Internet-Draft HTTP/3 on Streams February 2024
Oku & Pardue Expires 19 August 2024 [Page]
Intended Status:
Standards Track
K. Oku
L. Pardue

HTTP/3 on Streams


This document specifies how to use HTTP/3 on top of bi-directional, byte-oriented streams such as TLS over TCP.

Discussion Venues

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Status of This Memo

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This Internet-Draft will expire on 19 August 2024.

1. Introduction

As of 2023, HTTP/2 [HTTP2] remains the most widely used version of HTTP across the Internet, although the adoption rate of HTTP/3 [HTTP3] is increasing rapidly.

HTTP/3 has several advantages over HTTP/2, primarily due to its use of QUIC [QUIC] as the transport layer protocol, which provides features like stream multiplexing without head-of-line blocking and low-latency connection establishment.

However, given that QUIC's availability and accessibility are not as universal as TCP's, a complete migration of all HTTP/2 traffic to QUIC-based HTTP/3 seems unlikely.

This situation necessitates HTTP deployments to support both transport protocols and their respective HTTP versions for the foreseeable future.

Maintaining dual support is costly, as the two protocols differ in many aspects such as wire-encoding, flow control and stream multiplexing machinery, and HTTP header compression. Extensions operating at the HTTP wire encoding layer must be developed and implemented for both HTTP/2 and HTTP/3, and both protocol stacks require ongoing maintenance to address bugs, performance issues, and vulnerabilities.

To address this redundancy, this specification defines the method of running HTTP/3 over TCP, utilizing QUIC on Streams [QUIC-ON-STREAMS] as the basis. QUIC on Streams, acting as a polyfill of QUIC atop bi-directional byte streams, enables the operation of HTTP/3 over TCP without any modifications.

Consequently, design, implementation, and maintenance efforts can concentrate on a single HTTP version: HTTP/3.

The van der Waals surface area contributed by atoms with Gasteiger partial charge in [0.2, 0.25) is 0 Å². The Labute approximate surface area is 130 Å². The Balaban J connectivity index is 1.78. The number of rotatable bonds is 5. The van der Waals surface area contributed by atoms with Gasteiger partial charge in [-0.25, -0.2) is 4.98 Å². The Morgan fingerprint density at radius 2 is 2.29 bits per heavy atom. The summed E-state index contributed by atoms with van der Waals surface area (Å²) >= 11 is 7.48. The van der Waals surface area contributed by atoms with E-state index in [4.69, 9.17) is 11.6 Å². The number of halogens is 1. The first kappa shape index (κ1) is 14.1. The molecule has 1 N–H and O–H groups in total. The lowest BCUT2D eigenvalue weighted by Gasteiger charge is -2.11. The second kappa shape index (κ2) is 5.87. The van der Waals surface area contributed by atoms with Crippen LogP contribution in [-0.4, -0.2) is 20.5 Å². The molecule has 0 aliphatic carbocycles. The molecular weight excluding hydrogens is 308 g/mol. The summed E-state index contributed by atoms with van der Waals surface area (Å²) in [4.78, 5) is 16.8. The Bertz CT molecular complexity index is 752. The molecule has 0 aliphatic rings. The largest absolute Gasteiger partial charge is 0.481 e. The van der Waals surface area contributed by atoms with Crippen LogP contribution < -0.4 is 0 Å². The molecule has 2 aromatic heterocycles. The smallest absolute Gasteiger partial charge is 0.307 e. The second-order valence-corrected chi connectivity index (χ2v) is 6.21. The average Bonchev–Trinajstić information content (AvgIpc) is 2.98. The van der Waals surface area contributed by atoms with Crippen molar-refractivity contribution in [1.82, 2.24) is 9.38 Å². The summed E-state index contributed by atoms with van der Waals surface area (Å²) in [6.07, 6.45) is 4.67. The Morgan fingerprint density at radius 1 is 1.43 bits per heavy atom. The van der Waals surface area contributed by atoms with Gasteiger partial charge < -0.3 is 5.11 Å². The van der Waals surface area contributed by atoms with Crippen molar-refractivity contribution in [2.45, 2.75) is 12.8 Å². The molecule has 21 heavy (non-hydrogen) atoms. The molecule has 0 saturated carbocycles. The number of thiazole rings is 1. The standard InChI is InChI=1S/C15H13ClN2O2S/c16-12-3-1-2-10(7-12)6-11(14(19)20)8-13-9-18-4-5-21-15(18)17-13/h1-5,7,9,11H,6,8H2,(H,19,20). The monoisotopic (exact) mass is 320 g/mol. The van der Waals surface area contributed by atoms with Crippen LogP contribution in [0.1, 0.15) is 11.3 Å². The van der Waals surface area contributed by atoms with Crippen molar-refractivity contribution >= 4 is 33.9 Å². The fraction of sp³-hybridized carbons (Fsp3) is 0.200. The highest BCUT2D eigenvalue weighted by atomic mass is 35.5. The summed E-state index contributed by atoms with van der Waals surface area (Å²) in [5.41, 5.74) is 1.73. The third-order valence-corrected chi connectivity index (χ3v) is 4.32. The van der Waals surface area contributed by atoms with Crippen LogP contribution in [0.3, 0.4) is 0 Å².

2. Conventions and Definitions

The key words "MUST", "MUST NOT", "REQUIRED", "SHALL", "SHALL NOT", "SHOULD", "SHOULD NOT", "RECOMMENDED", "NOT RECOMMENDED", "MAY", and "OPTIONAL" in this document are to be interpreted as described in BCP 14 [RFC2119] [RFC8174] when, and only when, they appear in all capitals, as shown here.

3. The Protocol

HTTP/3 functions over QUIC version 1, employing the set of operations (i.e., API) defined in Section 2.4 and Section 5.3 of [QUIC]. Conversely, HTTP/3 on Streams utilizes the same set of operations but functions over QUIC on Streams instead.

4. Starting HTTP/3 on Streams

HTTP/3 on Streams can be used for “http” and “https” URI schemes defined in Section 4.2 of [HTTP-SEMANTICS] with the same default port numbers as HTTP/1.1 [HTTP1].

When starting HTTP/3 on Streams for “https” URIs, clients use the TLS [TLS13] with the ALPN [ALPN] extension: “h3s”.

Also, clients may learn that a particular server supports HTTP/3 on Streams by other means. A client that knows that a server supports HTTP/3 on Streams can establish a TCP connection and start exchanging HTTP/3 frames using QUIC on Streams.

The latter is the only way to discover HTTP/3 on Streams for “http” URIs.

When used in cleartext, servers can determine if or not the client is speaking HTTP/3 on Streams by comparing the first eight bytes to the encoded form of the QS_TRANSPORT_PARAMETERS frame type (Section 4.2 of [QUIC-ON-STREAMS]).

5. Support for Extended CONNECT

Servers speaking HTTP/3 on Streams MUST implement the Extended CONNECT scheme defined in [EXT-CONNECT3].

7. IANA Considerations

This document has no IANA actions.

8. References

8.1. Normative References

Friedl, S., Popov, A., Langley, A., and E. Stephan, "Transport Layer Security (TLS) Application-Layer Protocol Negotiation Extension", RFC 7301, DOI 10.17487/RFC7301, , <>.
Hamilton, R., "Bootstrapping WebSockets with HTTP/3", RFC 9220, DOI 10.17487/RFC9220, , <>.
Fielding, R., Ed., Nottingham, M., Ed., and J. Reschke, Ed., "HTTP Semantics", STD 97, RFC 9110, DOI 10.17487/RFC9110, , <>.
Fielding, R., Ed., Nottingham, M., Ed., and J. Reschke, Ed., "HTTP/1.1", STD 99, RFC 9112, DOI 10.17487/RFC9112, , <>.
Bishop, M., Ed., "HTTP/3", RFC 9114, DOI 10.17487/RFC9114, , <>.
Oku, K. and L. Pardue, "QUIC on Streams", Work in Progress, Internet-Draft, draft-kazuho-quic-quic-on-streams-00, , <>.
Bradner, S., "Key words for use in RFCs to Indicate Requirement Levels", BCP 14, RFC 2119, DOI 10.17487/RFC2119, , <>.
Leiba, B., "Ambiguity of Uppercase vs Lowercase in RFC 2119 Key Words", BCP 14, RFC 8174, DOI 10.17487/RFC8174, , <>.
Rescorla, E., "The Transport Layer Security (TLS) Protocol Version 1.3", RFC 8446, DOI 10.17487/RFC8446, , <>.

8.2. Informative References

Thomson, M., Ed. and C. Benfield, Ed., "HTTP/2", RFC 9113, DOI 10.17487/RFC9113, , <>.
Iyengar, J., Ed. and M. Thomson, Ed., "QUIC: A UDP-Based Multiplexed and Secure Transport", RFC 9000, DOI 10.17487/RFC9000, , <>.


TODO acknowledge.

Authors' Addresses

Kazuho Oku
Lucas Pardue